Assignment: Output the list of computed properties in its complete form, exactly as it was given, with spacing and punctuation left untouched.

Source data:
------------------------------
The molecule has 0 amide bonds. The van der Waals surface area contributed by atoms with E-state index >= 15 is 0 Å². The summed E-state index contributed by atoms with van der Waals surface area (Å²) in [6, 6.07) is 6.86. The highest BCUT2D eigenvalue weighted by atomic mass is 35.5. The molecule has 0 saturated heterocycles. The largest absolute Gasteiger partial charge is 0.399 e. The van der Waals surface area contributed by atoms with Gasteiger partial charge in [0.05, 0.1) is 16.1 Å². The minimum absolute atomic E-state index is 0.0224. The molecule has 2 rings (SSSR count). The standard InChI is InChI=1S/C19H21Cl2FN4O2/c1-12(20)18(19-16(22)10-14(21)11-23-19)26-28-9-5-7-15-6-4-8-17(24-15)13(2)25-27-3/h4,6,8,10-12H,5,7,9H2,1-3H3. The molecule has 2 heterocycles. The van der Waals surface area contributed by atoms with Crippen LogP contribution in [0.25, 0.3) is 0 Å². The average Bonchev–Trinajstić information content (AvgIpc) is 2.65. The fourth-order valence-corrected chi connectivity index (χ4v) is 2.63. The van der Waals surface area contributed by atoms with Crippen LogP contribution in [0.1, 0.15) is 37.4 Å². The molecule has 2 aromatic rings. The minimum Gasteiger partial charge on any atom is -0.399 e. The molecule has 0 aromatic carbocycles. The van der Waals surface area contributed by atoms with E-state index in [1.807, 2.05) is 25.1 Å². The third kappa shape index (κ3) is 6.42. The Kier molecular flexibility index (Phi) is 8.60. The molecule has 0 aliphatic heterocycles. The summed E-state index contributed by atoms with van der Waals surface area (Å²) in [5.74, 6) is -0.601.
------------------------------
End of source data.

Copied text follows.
The molecule has 0 amide bonds. The van der Waals surface area contributed by atoms with E-state index >= 15 is 0 Å². The summed E-state index contributed by atoms with van der Waals surface area (Å²) in [6, 6.07) is 6.86. The highest BCUT2D eigenvalue weighted by atomic mass is 35.5. The molecule has 0 saturated heterocycles. The largest absolute Gasteiger partial charge is 0.399 e. The van der Waals surface area contributed by atoms with Gasteiger partial charge in [0.05, 0.1) is 16.1 Å². The minimum absolute atomic E-state index is 0.0224. The molecule has 2 rings (SSSR count). The standard InChI is InChI=1S/C19H21Cl2FN4O2/c1-12(20)18(19-16(22)10-14(21)11-23-19)26-28-9-5-7-15-6-4-8-17(24-15)13(2)25-27-3/h4,6,8,10-12H,5,7,9H2,1-3H3. The molecule has 2 heterocycles. The van der Waals surface area contributed by atoms with Crippen LogP contribution in [0.25, 0.3) is 0 Å². The average Bonchev–Trinajstić information content (AvgIpc) is 2.65. The fourth-order valence-corrected chi connectivity index (χ4v) is 2.63. The van der Waals surface area contributed by atoms with Crippen LogP contribution in [0.1, 0.15) is 37.4 Å². The molecule has 2 aromatic rings. The minimum Gasteiger partial charge on any atom is -0.399 e. The molecule has 0 aromatic carbocycles. The van der Waals surface area contributed by atoms with E-state index in [1.807, 2.05) is 25.1 Å². The third kappa shape index (κ3) is 6.42. The Kier molecular flexibility index (Phi) is 8.60. The molecule has 0 aliphatic heterocycles. The summed E-state index contributed by atoms with van der Waals surface area (Å²) in [5.74, 6) is -0.601.